Since the onset of the Coronavirus pandemic, most of us have become used to working in different ways. For many, this has meant working remotely, with far fewer opportunities to engage with colleagues, customers and clients face to face.
This can feel quite impersonal and make meaningful discussions more challenging. However, sometimes the technology fails to stand in the way of remarkable things happening in online meetings.
A great example of this occurred during a recent Federation of Small Businesses virtual networking session. Branded as ‘FSB Connect Shropshire’, the event certainly lived up to its name.
This free, monthly session always attracts a good number of participants – both FSB members and non-members. All are there to make new connections and share ideas in an informal and friendly (virtual) setting. In October, the 25-strong group included FSB members Eli Wilkinson and Askar ‘Mo’ Mohammed.
Eli is the owner of ‘The Dyslexic Dyslexia Consultant’ (The DDC), which she established in 2007 to help raise awareness and understanding about dyslexia. Mo is a Director of iMendMacs, a company specialising in all Apple product repairs, anything from iPhone to MacBook.
Our #FSBConnect sessions always start with a round of ‘sixty second elevator pitches’, where each participant describes briefly who they are, what they do and any news or issues that they wish to share with the group.
When Eli was invited to speak, she explained how The DDC was working to successfully turn around negative and incorrect perceptions about dyslexia – including her annual Dyslexia Awards programme. Now in its fifth year, Eli described how the 2020 Awards will be even bigger and better than those that had gone before and thanked FSB for its continued sponsorship. She also mentioned how busy she was, running The DDC and pulling all the strands together for the awards at a time when the Coronavirus pandemic was creating new challenges for everyone.
When it came time for Mo to give his sixty second elevator pitch, he wasted no time in commending Eli for her work on dyslexia and then asked her to accept from him a refurbished iMac, free of charge, to help ease the workload.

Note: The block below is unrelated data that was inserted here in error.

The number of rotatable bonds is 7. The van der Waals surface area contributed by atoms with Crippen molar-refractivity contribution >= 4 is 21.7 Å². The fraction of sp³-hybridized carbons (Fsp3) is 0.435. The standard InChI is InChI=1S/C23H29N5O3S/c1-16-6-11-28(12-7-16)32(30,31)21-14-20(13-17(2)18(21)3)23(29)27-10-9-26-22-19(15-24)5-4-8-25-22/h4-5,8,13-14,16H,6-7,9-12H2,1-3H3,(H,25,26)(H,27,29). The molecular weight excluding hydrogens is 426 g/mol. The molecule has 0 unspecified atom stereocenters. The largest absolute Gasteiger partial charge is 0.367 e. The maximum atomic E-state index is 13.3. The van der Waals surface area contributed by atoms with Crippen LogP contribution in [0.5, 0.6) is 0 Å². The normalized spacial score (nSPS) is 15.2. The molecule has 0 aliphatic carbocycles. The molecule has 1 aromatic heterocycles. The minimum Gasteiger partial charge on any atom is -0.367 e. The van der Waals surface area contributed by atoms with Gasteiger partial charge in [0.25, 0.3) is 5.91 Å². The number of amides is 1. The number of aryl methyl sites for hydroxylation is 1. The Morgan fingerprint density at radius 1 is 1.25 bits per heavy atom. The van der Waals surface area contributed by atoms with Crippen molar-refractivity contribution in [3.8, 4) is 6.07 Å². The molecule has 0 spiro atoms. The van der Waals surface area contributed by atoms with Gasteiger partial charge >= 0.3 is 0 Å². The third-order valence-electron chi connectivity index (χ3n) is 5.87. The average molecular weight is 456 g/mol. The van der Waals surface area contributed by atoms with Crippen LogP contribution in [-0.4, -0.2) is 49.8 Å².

This extremely generous gesture was met with applause and thumbs up from all who were in the meeting. Eli, clearly surprised, delighted and thankful in equal measure, accepted Mo’s offer.
Eli commented: “At the time I couldn’t quite believe what Mo had said. His offer came out of the blue and was so generous, it was difficult to take in. It was even more remarkable because I had been looking to purchase an iMac to produce videos and materials for The DDC - but soon realised there was no way I was ever going to be able to afford one. So when Mo made the offer in the meeting I couldn’t believe it! It felt like magic happening!”
Mo added: “I was amazed to hear about the great work Eli has been doing to put the record straight about dyslexia. Although I’m not dyslexic, I do understand what it’s like to struggle with learning. When I left school I couldn’t read or write. It took years for me to realise that instead of shame I should be proud that I succeeded in teaching myself to read and write. I was so moved by Eli’s passion for her work that I wanted to find a way to help. So I offered her a free iMac! It will enable Eli to produce high quality communication materials and continue to highlight the potential of people who are too often side-lined because of their learning difficulties”.
The 2020 Dyslexia Awards ceremony is taking place virtually, on November 27, and details of the programme are available from http://www.theddc.org.uk/dyslexiaawards/about/
Details of the nationwide services available from iMendMacs are available from https://www.imendmacs.com/
Picture caption: Directors of iMendMacs, Mo Mohammed and Frances Jones (L) presenting the iMac to The DDC, Eli Wilkinson (R).